Jesus, who lived out his ministry firmly on the basis of his trust in God's promises, will not end up looking good to his neighbors. He will end up looking like the worst kind of criminal, the most bankrupt kind of failure. But that's only if you keep looking left.

If you look right, he looks like a king.


*I'm grateful to Lucy Lind Hogan, a professor at Wesley Seminary, who came up with this "look right" analogy in an essay on Paul's letter to the Romans.

Sunday, March 13, 2011

One Man's Obedience (sermon for the first Sunday in Lent)

What could be wrong with eating good food and becoming wise? What could be the problem with becoming more like God?

Our church's pulpits are full of people who promote the benefits to us of a relationship with God. How we can know what God knows, wield God's power, live forever, get rich, get healed. If we are good people who live responsible lives we get rewarded with well-being and prosperity. If we are lazy, irresponsible or immoral people, we get punished with poverty and illness. God is in his heaven, and this is how God operates.

Why wouldn't God want us to be prosperous and healthy? We say God loves us. That's what love is, isn't it? Wanting us to have what we want, to be what we want to be? When we go to war, wouldn't a loving God be on the side of the people who are moral and just and not on the side of people who are really hardly even people? Why wouldn't God back the right?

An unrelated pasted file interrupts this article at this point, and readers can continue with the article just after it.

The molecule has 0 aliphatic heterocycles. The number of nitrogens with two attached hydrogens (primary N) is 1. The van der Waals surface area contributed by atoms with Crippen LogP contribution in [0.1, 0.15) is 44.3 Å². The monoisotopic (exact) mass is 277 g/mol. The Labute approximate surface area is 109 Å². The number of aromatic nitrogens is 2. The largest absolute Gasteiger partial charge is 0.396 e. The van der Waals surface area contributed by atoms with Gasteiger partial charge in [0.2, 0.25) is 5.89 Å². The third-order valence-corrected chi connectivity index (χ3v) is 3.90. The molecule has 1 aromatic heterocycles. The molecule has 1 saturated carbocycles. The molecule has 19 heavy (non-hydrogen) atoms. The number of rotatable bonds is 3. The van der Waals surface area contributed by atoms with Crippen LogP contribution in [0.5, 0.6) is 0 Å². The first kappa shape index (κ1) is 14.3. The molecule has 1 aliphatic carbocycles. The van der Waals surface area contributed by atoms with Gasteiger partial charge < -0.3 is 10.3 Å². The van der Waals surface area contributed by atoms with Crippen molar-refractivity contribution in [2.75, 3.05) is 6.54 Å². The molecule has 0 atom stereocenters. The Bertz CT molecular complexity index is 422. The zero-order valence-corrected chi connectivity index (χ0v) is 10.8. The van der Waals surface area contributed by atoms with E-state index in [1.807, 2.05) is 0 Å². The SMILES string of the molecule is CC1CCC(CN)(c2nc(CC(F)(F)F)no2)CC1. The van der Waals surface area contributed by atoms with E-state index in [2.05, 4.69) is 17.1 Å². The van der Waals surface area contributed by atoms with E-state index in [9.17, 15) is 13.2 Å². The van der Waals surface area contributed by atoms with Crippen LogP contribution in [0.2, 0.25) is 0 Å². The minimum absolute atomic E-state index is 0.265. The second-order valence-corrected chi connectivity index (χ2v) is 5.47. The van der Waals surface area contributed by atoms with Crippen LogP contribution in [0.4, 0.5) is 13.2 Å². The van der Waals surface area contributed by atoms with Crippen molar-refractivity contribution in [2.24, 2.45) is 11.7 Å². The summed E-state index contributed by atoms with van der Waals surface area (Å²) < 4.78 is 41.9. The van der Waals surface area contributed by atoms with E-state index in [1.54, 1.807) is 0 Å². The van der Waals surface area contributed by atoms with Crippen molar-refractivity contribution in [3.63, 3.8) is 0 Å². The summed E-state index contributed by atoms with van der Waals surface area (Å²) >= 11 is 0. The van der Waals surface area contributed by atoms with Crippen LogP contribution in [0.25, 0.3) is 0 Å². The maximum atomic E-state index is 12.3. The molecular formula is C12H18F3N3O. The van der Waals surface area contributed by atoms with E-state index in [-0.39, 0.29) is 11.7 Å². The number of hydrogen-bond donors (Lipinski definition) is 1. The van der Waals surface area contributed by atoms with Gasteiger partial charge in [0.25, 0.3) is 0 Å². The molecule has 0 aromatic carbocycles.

Eve doesn't take the fruit because she is lascivious or sociopathic or perverse or depraved. She takes the fruit because she's smart. She knows a good thing when she sees it. God must be mistaken, she thinks. The fruit is good to eat, it will make one wise, and it will bring one closer to God. How could it cause death?

No one likes to be fooled. And it would be easy to blame the serpent. But despite all the traditional interpretations, I have to say there is no evidence anywhere in the scriptures that the serpent is the devil. The serpent was in fact regarded as a wise animal in the ancient world, sort of how we think of an owl. Imagine if it was a wise old owl that said, "You won't die. It will make you wise; it will make you like God. Not to mention, one a day will keep the doctor away." The owl, or the serpent, is simply an symbol of the sharp thinking of the human creature.